With expectations for the Caps high as usual, all eyes are on Alex Ovechkin. (Warren Wimmer/Icon SMI)
By Stu Hackel
The NHL preseason ended Sunday for teams in North America (the four clubs opening in Europe -- Kings, Ducks, Rangers and Sabres -- each have a game left to play over there) and things will get going for real on Thursday. The Blackhawks-Capitals tilt on Sunday, a 4-1 Caps victory that was closer than the score indicated, gave us a chance to see two clubs who some believe could meet in the Stanley Cup Final, and it wasn't bad entertainment for a preseason game at all.
But Caps coach Bruce Boudreau wasn't happy with the way his team played or the results of their warm-up games, in which Washington went 3-3-1. “We didn’t play like Stanley Cup champions all preseason,” he said (video) -- a rather strange statement about a team that has won only two playoff series during his four-year tenure -- and he called the Caps' performance on Sunday "sloppy."
With that, Boudreau seems to have abandoned his jolly round fellow persona of seasons' past. "If there is one thing we have come to know about Bruce Boudreau, it’s that he doesn’t sugar-coat anything," wrote Chuck Gormley on CSNWashington.com, who just moved south to DC after a number of years covering the Flyers. He'll get to watch Boudreau more closely during a season in which the coach's job could be jeopardized if the expectations of fans and those above him aren't met.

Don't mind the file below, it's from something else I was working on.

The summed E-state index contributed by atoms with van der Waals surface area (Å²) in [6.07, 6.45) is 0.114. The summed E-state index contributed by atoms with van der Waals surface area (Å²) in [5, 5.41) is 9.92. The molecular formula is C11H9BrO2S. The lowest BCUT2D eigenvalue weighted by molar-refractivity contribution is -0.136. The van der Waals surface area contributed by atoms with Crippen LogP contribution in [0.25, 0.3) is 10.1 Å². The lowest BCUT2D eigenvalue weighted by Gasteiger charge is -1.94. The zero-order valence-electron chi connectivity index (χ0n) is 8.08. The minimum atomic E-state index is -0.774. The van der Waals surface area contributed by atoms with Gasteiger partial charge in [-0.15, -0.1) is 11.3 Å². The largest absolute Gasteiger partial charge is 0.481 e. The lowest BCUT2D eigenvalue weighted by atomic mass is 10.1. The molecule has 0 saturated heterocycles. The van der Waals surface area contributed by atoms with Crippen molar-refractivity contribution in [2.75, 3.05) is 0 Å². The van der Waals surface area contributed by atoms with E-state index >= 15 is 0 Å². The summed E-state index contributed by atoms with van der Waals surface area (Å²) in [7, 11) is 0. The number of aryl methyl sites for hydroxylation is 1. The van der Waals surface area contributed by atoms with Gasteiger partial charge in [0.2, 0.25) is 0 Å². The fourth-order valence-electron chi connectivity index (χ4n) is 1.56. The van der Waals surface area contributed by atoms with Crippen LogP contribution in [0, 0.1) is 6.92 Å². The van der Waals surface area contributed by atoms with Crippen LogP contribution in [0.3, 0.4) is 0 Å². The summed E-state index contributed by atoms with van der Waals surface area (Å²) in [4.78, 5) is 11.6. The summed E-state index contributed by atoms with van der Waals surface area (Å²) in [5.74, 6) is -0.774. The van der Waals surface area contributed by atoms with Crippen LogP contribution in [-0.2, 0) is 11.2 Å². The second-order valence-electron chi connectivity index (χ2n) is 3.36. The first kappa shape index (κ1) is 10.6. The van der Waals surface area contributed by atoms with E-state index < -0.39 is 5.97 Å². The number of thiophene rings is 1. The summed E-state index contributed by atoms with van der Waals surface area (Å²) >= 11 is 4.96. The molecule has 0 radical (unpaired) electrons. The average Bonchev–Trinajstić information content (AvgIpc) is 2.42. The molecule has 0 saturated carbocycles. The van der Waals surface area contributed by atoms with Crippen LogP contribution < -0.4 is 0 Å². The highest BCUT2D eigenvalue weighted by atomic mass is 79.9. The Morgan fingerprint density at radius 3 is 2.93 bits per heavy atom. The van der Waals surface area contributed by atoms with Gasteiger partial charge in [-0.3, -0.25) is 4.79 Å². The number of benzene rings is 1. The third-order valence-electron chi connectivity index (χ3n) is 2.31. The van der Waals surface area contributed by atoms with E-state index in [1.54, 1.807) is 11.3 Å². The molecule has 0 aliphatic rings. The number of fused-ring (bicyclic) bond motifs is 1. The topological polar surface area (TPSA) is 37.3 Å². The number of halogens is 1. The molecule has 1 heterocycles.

Expectations around the Caps have been high for a few seasons. They tried outscoring all their opponents and that didn't work. They tried to tighten up last season and that didn't work. Some day -- maybe even some day next June -- they might hit on the right balance, but so far the weight of expectations has crushed the Capitals every spring.
Boudreau has some justification for being unhappy with his club's play on Sunday night. Chicago was without many core players: Jonathan Toews, Duncan Keith, Brent Seabrook, Dave Bolland and the injured Patrick Sharp. The Caps, meanwhile, had most of their regular team dressed. But this game's outcome wasn't clear until the late stages.
The plotline, for what it's worth as a preseason encounter, really boiled down to the Hawks getting into penalty trouble and allowing Washington to dominate most of the first half of the game. When they finally got moving, the Blackhawks played well, but goalie Michal Neuvirth held firm. Chicago ran into more penalty trouble in the third period and the Caps took advantage to put the game out of reach. Mike Green, who is coming off an injury-filled and inconsistent season, looked very good with the puck all night, setting up Mathieu Perreault's first goal with a big shot (video) and scoring on this nice little backhand drag move, changing the angle of his shot for the tally that made it 3-1.
Brooks Laich, one of the NHLs most underrated players, also played a strong game, scoring on this wrister in the first, after playing give-and-go with Joel Ward:
Ward, who had a strong playoffs with Nashville last spring, is one of the new Caps who were brought to improve the team's character. Both the Caps and Hawks went out early in the postseason, and during the summer both teams made notable changes to their rosters to address what they thought was missing. Both needed depth and toughness, but the Caps also felt they had to add character, so perhaps it's no surprise that they acquired one of the players the Hawks had to surrender, Troy Brouwer, who was in Washington's lineup last night.